Doctors are increasingly asking the troubling question: can society afford all the expensive new things we know how to do?

Doctors from four medical centers ask it about two areas of medicine -- heart transplants and cancer treatment -- in the current New England Journal of Medicine.

On whether to start a heart transplant program at Massachusetts General Hospital in Boston, the hospital's chief of medical service, Dr. Alexander Leaf, answers an emphatic no.

He agrees with the hospital's trustees, who decided three months ago not to allow heart transplants, because they would cost more than $100,000 each on the average, and drain resources from other patients, who might be helped more by that much money.

Only Stanford Medical Center now does heart transplants with any regularity or great success. Half of its recent patients have survived for five years, at costs ranging from $35,000 to $200,000 each.

Doctors gave a more complicated answer to another question: Should doctors give more bone marrow transplants, at $1,700 each, to try to save more acute leukemia patients?

Dr. Emil Freireich of M.D. Anderson Cancer Hospital in Houston answers an almost passionate yes in a New England Journal editorial. He says such methods, although "still primitive," can offer life to many future patients, if properly developed.

Dr. Karl Blume and associates at City of Hope Medical Center near Los Angeles recommend some bone marrow transplants, but do so cautiously and bring up their great cost.

Dr. Marc Rosenshein and colleagues of the Puget Sound Blood Center and University of Washington performed a "cost-effectiveness" study of white blood cell or leukocyte transfusions for leukemics. Making them more routine could add $75 million to the nation's growing medical bill, they conclude.

The cost to society of each year of life saved would be from $35,000 to $85,000, they calculate. They call these figures "extremely marginal," a cost-analyst's way of saying the public might want to spend the money otherwise.

These discussions are part of a growing attempt by the New England Journal to ask about the dollar cost of new medical methods. The journal recently reported that many heart patients could move, from costly intensive-care units earlier, without harm.

"We are now investing such vast resources in intensive care," said Dr. Arnold Relman, the journal's editor, "that we must begin to take stock of what we are doing."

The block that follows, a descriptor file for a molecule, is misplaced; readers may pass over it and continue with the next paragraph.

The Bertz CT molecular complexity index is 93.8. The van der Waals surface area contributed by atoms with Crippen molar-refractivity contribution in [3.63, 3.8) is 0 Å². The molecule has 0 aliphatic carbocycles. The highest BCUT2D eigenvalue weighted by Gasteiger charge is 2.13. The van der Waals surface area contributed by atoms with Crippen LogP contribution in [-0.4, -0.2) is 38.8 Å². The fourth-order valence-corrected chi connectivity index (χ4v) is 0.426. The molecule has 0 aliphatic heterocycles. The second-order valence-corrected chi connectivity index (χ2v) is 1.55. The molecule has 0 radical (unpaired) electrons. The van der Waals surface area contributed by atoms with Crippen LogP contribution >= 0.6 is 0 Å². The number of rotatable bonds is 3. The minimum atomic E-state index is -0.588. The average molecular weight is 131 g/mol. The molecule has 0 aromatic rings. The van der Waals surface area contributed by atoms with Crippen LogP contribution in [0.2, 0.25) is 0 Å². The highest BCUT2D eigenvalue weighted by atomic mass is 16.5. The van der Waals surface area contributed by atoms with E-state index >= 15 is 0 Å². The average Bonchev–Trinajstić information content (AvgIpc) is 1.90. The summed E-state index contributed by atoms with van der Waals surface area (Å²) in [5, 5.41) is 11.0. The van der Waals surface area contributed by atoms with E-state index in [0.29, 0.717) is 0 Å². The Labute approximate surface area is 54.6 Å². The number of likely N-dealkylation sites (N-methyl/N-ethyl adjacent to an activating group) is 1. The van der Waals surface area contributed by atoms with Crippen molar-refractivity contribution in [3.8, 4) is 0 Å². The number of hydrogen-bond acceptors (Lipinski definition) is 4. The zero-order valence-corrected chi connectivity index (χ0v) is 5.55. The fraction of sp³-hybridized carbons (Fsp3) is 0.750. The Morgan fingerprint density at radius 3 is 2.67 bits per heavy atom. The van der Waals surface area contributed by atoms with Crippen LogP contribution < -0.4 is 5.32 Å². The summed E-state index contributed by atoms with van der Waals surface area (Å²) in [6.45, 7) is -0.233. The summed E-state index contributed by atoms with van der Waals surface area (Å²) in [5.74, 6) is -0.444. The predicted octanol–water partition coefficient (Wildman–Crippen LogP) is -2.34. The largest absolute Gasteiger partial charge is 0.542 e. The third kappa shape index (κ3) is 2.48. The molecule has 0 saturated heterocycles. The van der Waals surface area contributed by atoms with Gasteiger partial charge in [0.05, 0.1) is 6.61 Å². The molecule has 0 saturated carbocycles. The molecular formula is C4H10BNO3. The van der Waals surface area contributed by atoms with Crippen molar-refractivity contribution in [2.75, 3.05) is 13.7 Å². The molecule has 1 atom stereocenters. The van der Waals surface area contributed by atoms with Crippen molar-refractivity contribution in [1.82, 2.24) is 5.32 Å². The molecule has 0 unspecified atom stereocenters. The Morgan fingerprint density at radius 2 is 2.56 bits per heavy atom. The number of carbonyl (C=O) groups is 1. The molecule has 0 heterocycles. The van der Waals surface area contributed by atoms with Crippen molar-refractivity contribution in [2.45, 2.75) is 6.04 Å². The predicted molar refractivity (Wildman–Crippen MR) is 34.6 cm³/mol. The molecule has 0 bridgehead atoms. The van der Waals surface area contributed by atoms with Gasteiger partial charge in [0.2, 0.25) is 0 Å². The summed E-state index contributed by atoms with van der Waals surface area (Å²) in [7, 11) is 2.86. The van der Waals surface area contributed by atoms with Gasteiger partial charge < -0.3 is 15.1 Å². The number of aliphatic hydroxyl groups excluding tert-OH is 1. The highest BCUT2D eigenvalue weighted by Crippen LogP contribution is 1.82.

The journal's reports on bone marrow and white blood cell transplants for acute leukemia patients confirm others which say these techniques may lengthen some lives.

Doctors have had striking success with combinations of chemicals in treating childhood leukemia. Fifty to 75 percent of such children now live five years or more, and many are apparently cured.

But the latest nationally calculated five-year survival rate for adults with acute leukemia is still only 5 percent.

At least half of adults on chemotherapy for leukemia might benefit from white blood cell transfusions, said Freireich, who developed the technique.

About 10 percent, he said, might benefit from whole-body radiation to kill their diseased bone marrow, followed by a transfusion of new bone marrow from a donor. The best candidates for this treatment, he said, are "those who respond best to chemotherapy and are in remission," yet "still at high risk" of further disease.

There is still trouble finding a compatible marrow donor for more than a fourth or fifth of these patients, he said. And though every major medical center is now doing such transplants, he reported, the actual number of transplants is still very small because of the cost.

In this and many ways, he said, a squeeze in funds, federal and otherwise, is already forcing hospitals to limit some kinds of care. He called this very bad.

But Massachusetts General Hospital, sometimes called "the nation's best," six years ago established a Resource Allocation Board to rule on doubtful new requests for added staff or machines or costly tests or procedures. It has so far reviewed 28 requests, approved 15 and turned down 13, and has been overruled only once by the hosptial's director.